One of the most interesting things about people is how different we are from each other. Work published recently by a large international consortium, including Lindsay Waite at the HudsonAlpha Institute for Biotechnology, reports that sequence variants in one specific gene influence the amount of variation in a group of people’s body mass index, or BMI.
The science of genetics has long focused on measuring the components of our genome versus our environment in determining how we look, how big or tall we are, and many other medical and physical traits. In order to find genomic contributors to BMI, scientists in 14 countries pooled together their previous studies on nearly 170,000 individuals. They reexamined data looking at many genetic variants across the entire genome, and statistically determined which variants were truly associated with variation in the BMI value between people.
One gene, called FTO and located on chromosome 16, stood out as the single genomic location where this massive study could show significant association with variation in BMI. Other variants in FTO have previously been reported to be associated with obesity levels within an individual. The new study shows that FTO is also the single detectable gene associated with between-individual variation, or how humans vary as a population in their BMI. In other words, the group of people with one variant at FTO will have a larger range of BMI than the group of people with the other observed variant in the gene.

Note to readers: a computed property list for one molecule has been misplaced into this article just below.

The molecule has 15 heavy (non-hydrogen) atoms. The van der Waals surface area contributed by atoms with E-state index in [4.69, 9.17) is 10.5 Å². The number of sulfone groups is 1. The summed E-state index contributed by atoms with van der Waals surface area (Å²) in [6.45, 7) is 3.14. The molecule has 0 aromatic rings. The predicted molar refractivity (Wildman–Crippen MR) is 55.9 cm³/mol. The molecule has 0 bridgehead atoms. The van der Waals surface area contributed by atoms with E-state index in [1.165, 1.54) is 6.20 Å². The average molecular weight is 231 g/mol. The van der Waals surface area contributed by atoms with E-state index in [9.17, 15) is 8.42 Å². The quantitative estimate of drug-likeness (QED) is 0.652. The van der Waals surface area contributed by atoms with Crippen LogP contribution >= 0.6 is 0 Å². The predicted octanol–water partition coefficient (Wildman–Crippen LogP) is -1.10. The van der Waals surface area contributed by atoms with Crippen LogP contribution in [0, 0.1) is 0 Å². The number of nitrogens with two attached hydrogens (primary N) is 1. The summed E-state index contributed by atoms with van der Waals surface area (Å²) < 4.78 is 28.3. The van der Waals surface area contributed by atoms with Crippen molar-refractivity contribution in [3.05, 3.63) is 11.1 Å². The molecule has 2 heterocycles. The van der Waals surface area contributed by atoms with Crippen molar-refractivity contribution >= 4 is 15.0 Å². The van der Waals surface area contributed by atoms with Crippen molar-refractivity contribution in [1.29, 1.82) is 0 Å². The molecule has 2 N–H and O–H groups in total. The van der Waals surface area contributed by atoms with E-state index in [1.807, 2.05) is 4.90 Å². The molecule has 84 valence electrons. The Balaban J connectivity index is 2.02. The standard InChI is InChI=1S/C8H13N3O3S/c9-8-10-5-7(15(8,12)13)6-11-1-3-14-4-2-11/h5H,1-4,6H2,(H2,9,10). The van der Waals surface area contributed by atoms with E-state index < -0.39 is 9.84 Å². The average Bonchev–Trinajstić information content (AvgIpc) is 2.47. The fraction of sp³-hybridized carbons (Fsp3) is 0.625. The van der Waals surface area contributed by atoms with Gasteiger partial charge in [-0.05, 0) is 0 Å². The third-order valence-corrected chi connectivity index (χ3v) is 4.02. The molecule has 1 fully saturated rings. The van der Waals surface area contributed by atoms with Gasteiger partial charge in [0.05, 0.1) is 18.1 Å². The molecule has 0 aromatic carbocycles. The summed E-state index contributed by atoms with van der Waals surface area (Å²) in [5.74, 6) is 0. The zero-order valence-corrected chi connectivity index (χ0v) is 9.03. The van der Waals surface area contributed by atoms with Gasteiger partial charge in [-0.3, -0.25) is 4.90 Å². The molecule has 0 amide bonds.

A popular analogy about this type of study is that we are looking for the keys to certain human traits, and genome-wide association studies like this one shine streetlights on the parts of the genome where we will probably find the keys. We don’t yet know how the function of the FTO gene controls BMI, but now we have an industrial-strength spotlight shining on FTO for further mechanistic studies.
The paper, “FTO genotype is associated with phenotypic variability of body mass index,” was published online by Nature on 16 September and can be seen at http://www.nature.com/nature/journal/vaop/ncurrent/abs/nature11401.html.
The HudsonAlpha Institute for Biotechnology in Huntsville, Ala, is the cornerstone of the Cummings Research Park Biotechnology Campus. The campus hosts a synergistic cluster of life sciences talent ‐ science, education and business professionals ‐ that promises collaborative innovation to turn knowledge and ideas into commercial products and services for improving human health and strengthening Alabama’s progressively diverse economy. The non‐profit institute is housed in a state‐of‐the‐art, 270,000-square‐ft. facility strategically located in the nation’s second largest research park. HudsonAlpha has a three‐fold mission of genomic research, economic development and educational outreach.